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Wastewater testing shows COVID-19 on the rise in Durango

Concentrations of the virus have increased 279% in the last 16 days
Assistant Utilities Director Jarrod Biggs with the city of Durango describes the operation of the Santa Rita Water Reclamation Facility in October 2019. Wastewater monitoring from the Colorado Department of Public Health and Environment has shown dramatic increases in COVID-19 concentrations at the facility in recent weeks. (Jerry McBride/Durango Herald file)

Though many facets of life have returned to normal as the coronavirus pandemic has slowed, wastewater monitoring data shows COVID-19 continues to circulate.

Concentrations of COVID-19 in wastewater at the Santa Rita Water Reclamation Facility in Durango have increased dramatically over the last few weeks as cases in Colorado have once again risen as omicron subvariants spread.

Though case rates remain low in La Plata and Archuleta counties, San Juan Basin Public Health expects cases and hospitalizations will increase in the coming weeks.

“Wastewater monitoring is the earliest indicator that we have. It’s first set of data,” said Megan Graham, spokeswoman for SJBPH. “Then from there it’s positivity rates, case incidence and then hospitalization and those all lag behind the wastewater data.”

COVID-19 concentrations in Durango’s wastewater have increased by 279% in the last 16 days, reaching levels last seen in early February as the omicron peak waned, according to a news release Wednesday from SJBPH.

COVID-19 concentrations increased 147% from May 2 to May 5, up more than 700% over the last month, according to Colorado Department of Public Health and Environment data.

While wastewater shows a rebound in COVID-19 in Durango, La Plata County added just five new cases Tuesday and Archuleta County added none.

Testing positivity rates in the two counties have remained relatively steady over the last week at about 6% and 4.5%, respectively, data from SJBPH showed Wednesday. However, both have jumped since the end of April.

“The state is modeling right now that we’re going to see an uptick over the next couple of months with each of those metrics increasing,” Graham said.

Cases in Colorado have already begun to increase with the state’s seven-day average reaching 1,069 new cases per day Monday after a low of 303 on March 26.

Rising cases are being driven by two omicron subvariants, both of which are believed to be more transmissible than omicron.

In a late April modeling report, the Colorado School of Public Health estimated the BA.2 omicron subvariant would cause hospitalizations in Colorado to increase and peak sometime in June or July with about 500 to 750 patients hospitalized across the state, though the authors cautioned that both the timing and severity of the peak will depend on the infectiousness of the subvariant and the protective measures that are in place.

Public health officials believe BA.2.12.1, a new subvariant spreading rapidly across the U.S. is 25% more transmissible than BA.2, which was an estimated to be 30% to 60% more transmissible than omicron, according to the American Medical Association and a SJBPH presentation to the La Plata County commissioners.

At omicron’s peak in January, nearly 1,700 Coloradans were hospitalized with COVID-19.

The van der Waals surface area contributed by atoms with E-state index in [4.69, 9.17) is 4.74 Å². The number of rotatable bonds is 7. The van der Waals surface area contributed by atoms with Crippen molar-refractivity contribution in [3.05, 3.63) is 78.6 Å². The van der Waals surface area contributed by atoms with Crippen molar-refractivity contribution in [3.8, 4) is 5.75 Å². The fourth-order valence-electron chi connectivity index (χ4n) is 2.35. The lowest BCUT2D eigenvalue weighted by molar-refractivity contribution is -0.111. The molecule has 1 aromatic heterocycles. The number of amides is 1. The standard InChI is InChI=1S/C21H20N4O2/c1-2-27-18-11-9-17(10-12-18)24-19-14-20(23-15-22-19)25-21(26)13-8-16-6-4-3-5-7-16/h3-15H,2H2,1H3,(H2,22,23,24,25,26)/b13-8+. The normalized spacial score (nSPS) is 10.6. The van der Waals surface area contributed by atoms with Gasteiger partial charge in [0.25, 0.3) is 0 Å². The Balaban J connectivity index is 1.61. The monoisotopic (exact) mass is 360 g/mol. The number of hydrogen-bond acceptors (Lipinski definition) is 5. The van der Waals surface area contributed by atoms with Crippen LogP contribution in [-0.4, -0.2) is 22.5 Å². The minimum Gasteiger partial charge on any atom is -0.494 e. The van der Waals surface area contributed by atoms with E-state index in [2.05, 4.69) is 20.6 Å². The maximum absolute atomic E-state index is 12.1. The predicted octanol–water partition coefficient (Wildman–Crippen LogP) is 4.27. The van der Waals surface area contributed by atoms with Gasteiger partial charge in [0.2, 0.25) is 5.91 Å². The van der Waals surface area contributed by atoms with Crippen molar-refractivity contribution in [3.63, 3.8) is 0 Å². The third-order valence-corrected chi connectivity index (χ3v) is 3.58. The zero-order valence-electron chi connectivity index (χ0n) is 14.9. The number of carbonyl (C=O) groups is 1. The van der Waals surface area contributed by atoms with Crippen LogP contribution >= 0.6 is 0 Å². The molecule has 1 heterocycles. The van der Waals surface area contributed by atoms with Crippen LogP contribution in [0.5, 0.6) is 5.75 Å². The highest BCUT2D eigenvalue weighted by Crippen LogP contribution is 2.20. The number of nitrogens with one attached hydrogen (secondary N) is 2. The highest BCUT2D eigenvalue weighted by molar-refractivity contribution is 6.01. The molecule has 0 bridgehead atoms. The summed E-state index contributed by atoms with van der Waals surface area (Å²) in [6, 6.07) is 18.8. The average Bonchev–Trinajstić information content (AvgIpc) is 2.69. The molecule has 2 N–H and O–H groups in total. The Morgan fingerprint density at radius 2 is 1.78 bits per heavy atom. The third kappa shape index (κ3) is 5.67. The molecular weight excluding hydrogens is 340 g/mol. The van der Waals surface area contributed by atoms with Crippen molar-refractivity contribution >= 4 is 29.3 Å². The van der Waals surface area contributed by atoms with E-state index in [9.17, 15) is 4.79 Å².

La Plata and Archuleta counties remain in the “low” category for the Centers for Disease Control and Prevention’s COVID-19 community levels, a measure of COVID-19 risk, as of Wednesday.

However, Graham said the levels for both counties may increase if the state’s projected rise in cases is accurate.

“State modeling is suggesting that many, if not most, counties in Colorado will transition into medium and then into high during that (peak) arc,” she said.

With higher community levels, the CDC recommends additional precautions.

At medium risk, the CDC advises those who are immunocompromised or at high risk of severe disease talk with their health care provider about wearing a mask and taking other precautions. The CDC also recommends that their family members consider wearing masks indoors with them.

If community levels hit high, the public agency encourages everyone to return to wearing masks indoors in public regardless of their vaccination status. Those who are immunocompromised or at high risk should consider avoiding nonessential visits to indoor public spaces, according to the CDC’s guidelines.

SJBPH follows the CDC’s COVID-19 community levels when issuing public health advisories, but Graham said the local public health agency has not yet decided how it would react to La Plata or Archuleta county returning to medium or high risk.

“We’re going to have to monitor the situation and make decisions accordingly to protect community health and follow CDC guidance,” she said.

CDPHE’s COVID-19 wastewater monitoring program is voluntary and both the Purgatory Metro District and the Hermosa Sanitation District in La Plata County have joined Durango. However, neither Purgatory nor Hermosa have received consistent results yet as CDPHE catches up on the monitoring data, according to SJBPH’s presentation to the county.

Bayfield’s participation is pending.

As cases again climb, residents of La Plata and Archuleta counties should continue to take the precautions public health officials have espoused throughout the pandemic, including booster shots and mask wearing in public for those who are at high risk, Graham said.

“Folks should make sure they’re up to date on their vaccines and high-risk individuals should be vigilant,” she said.

ahannon@durangoherald.com

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